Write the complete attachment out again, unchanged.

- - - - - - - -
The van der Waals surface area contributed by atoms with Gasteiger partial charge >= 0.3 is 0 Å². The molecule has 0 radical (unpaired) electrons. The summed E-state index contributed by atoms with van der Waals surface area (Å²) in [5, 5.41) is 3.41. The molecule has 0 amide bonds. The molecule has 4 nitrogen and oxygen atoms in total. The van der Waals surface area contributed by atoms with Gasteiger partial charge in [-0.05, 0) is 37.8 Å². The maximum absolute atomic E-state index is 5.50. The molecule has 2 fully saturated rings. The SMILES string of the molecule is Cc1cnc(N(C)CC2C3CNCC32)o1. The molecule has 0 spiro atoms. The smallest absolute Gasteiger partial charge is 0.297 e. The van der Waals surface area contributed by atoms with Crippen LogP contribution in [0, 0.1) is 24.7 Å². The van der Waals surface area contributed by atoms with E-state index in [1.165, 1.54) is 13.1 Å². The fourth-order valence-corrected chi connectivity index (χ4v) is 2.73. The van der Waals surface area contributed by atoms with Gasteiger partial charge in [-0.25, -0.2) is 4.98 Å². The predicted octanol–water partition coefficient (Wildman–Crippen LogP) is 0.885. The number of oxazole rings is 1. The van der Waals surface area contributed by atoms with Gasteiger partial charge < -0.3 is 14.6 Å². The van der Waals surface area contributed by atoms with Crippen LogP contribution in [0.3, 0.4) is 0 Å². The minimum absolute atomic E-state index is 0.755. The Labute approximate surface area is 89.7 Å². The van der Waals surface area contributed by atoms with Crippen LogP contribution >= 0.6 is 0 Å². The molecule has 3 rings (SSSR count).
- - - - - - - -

The van der Waals surface area contributed by atoms with Gasteiger partial charge >= 0.3 is 0 Å². The molecule has 0 radical (unpaired) electrons. The summed E-state index contributed by atoms with van der Waals surface area (Å²) in [5, 5.41) is 3.41. The molecule has 0 amide bonds. The molecule has 4 nitrogen and oxygen atoms in total. The van der Waals surface area contributed by atoms with Gasteiger partial charge in [-0.05, 0) is 37.8 Å². The maximum absolute atomic E-state index is 5.50. The molecule has 2 fully saturated rings. The SMILES string of the molecule is Cc1cnc(N(C)CC2C3CNCC32)o1. The molecule has 0 spiro atoms. The smallest absolute Gasteiger partial charge is 0.297 e. The van der Waals surface area contributed by atoms with Crippen LogP contribution in [0, 0.1) is 24.7 Å². The van der Waals surface area contributed by atoms with E-state index in [1.165, 1.54) is 13.1 Å². The fourth-order valence-corrected chi connectivity index (χ4v) is 2.73. The van der Waals surface area contributed by atoms with Gasteiger partial charge in [-0.25, -0.2) is 4.98 Å². The predicted octanol–water partition coefficient (Wildman–Crippen LogP) is 0.885. The number of oxazole rings is 1. The van der Waals surface area contributed by atoms with Gasteiger partial charge < -0.3 is 14.6 Å². The van der Waals surface area contributed by atoms with Crippen LogP contribution in [0.3, 0.4) is 0 Å². The minimum absolute atomic E-state index is 0.755. The Labute approximate surface area is 89.7 Å². The van der Waals surface area contributed by atoms with Crippen LogP contribution >= 0.6 is 0 Å². The molecule has 3 rings (SSSR count).